The word ‘microbe’ sounds scary to most as we immediately associate them with the germs, the flu, flesh-eating disease, Ebola, you name it. But microbiologist Dr. Jonathan Eisen has given an enlightening TEDTalk that will make you put down the hand sanitizer.
We are covered in a cloud of microbes and these microbes actually do us good much of the time rather than killing us.
The average healthy adult has 10 times as many microbial cells as human cells. So what good things are these microbes doing for us?
1. Microbes play defense. The oodles of microbes that live on and inside us protect us from pathogens simply by taking up SPACE. They occupy the spots that could otherwise be inhabited by harmful microbes, who gain access and thrive in areas where beneficial microbes are deficient. As Eisen explains, “It’s sort of like how having a nice ground cover around your house can prevent weeds from taking over.”
2. Microbes boost the immune system. Researchers at Loyola University demonstrated in a 2010 study how Bacillus, a rod-shaped bacteria found in the digestive tract, binds to immune system cells and stimulates them to divide and reproduce. The research suggests that, years down the road, those with weakened immune systems could be treated by introducing these bacterial spores into the system. These microbes could potentially even help the body fight cancerous tumors.
“…Probiotics are sort of a very, very simple solution. Most of the pills that you can take or the yogurts that you can eat have one or two species in them, maybe five species in them, and the human community is thousands upon thousands of species. So what can we do to restore our microbial community when we have thousands and thousands of species on us?”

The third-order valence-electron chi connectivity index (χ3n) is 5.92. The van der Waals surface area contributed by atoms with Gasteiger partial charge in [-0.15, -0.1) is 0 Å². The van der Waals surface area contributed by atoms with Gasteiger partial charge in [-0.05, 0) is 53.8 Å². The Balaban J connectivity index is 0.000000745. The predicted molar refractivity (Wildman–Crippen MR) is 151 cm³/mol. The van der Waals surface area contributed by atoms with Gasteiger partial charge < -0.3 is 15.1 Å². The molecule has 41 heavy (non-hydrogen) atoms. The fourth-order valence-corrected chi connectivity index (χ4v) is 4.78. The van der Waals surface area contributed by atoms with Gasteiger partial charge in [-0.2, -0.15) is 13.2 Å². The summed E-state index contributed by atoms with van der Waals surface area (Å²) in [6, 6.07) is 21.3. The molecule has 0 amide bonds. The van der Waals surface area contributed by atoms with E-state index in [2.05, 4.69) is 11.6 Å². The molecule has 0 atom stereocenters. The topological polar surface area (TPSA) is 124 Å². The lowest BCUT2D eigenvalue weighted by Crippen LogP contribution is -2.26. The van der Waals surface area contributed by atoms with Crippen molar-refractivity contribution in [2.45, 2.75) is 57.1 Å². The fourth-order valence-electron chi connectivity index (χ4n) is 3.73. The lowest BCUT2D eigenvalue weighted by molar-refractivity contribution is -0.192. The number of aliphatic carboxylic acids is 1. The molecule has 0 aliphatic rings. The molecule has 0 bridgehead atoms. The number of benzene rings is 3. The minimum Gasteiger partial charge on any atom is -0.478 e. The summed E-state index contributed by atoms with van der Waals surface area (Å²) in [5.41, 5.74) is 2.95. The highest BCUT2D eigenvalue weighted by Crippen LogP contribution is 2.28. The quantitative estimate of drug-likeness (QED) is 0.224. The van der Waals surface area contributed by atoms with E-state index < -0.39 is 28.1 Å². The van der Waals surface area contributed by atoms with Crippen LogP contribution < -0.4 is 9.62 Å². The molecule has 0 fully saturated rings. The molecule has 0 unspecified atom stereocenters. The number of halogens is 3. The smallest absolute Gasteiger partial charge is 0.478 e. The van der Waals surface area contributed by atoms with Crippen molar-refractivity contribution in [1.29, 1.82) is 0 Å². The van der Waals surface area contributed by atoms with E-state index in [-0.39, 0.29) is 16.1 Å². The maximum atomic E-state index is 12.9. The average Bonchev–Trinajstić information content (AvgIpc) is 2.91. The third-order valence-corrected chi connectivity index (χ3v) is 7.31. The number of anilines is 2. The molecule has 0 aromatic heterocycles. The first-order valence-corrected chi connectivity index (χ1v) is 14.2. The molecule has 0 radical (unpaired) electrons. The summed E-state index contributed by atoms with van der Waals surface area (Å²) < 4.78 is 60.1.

3. Microbes protect us from auto-immune diseases. In his TEDTalk, Eisen describes being diagnosed with Type 1 Diabetes as a teenager after “slowly wasting away until I looked like a famine victim with an unquenchable thirst.” Because microbes help train the immune system, if the microbiome is thrown out of whack, it can alter the body’s ability to differentiate between itself and foreign invaders. Recent research into Type 1 Diabetes reveals that a disturbance in the microbial community could trigger the disease, in which the body kills cells that produce insulin. In a 2009 study, researchers at Cornell University showed that introducing a benign strain of E. coli into diabetic mice set off a domino effect that led them to produce insulin. The work suggests that, someday, microbial yogurt could replace insulin shots for people with the disease. Microbial disturbances could be at the root of other autoimmune disorders too.
4. Microbes keep us slim. Microbes play an important role in our body shape by helping us digest and ferment foods, as well as by producing chemicals that shape our metabolic rates. Eisen explains, “It seems that disturbances in our microbial community may be one of the factors leading to an increase in obesity.”
5. Microbes detoxify and may even fight off stress. Just as humans breathe in oxygen and release carbon dioxide, microbes in and on us take in toxins and spare us their dangerous effects. A recent study also shows that people feeling intense stress have much less diverse bacterial communities in the gut, suggesting that there is a not-yet-understood interplay between microbes and stress responses.
6. Microbes keep babies healthy. Recent studies have shown that babies born via caesarean section have very different microbiomes than those born the old-fashioned way. Why? Because during the birthing process, babies are colonized with the microbes of their mother, especially substances that aid in the digestion of milk. According to Science News, babies born via C-section are more likely to develop allergies and asthma than children born vaginally.
It’s clear that microbes have major implications for our health. And yet, much more research needs to be done to determine what different microbes do, and whether their disturbance causes ailments or is simply correlated to various health issues.
We should treat it carefully and with respect, and we do not want to mess with it, say by C-sections or by antibiotics or excessive cleanliness, without some real good justification.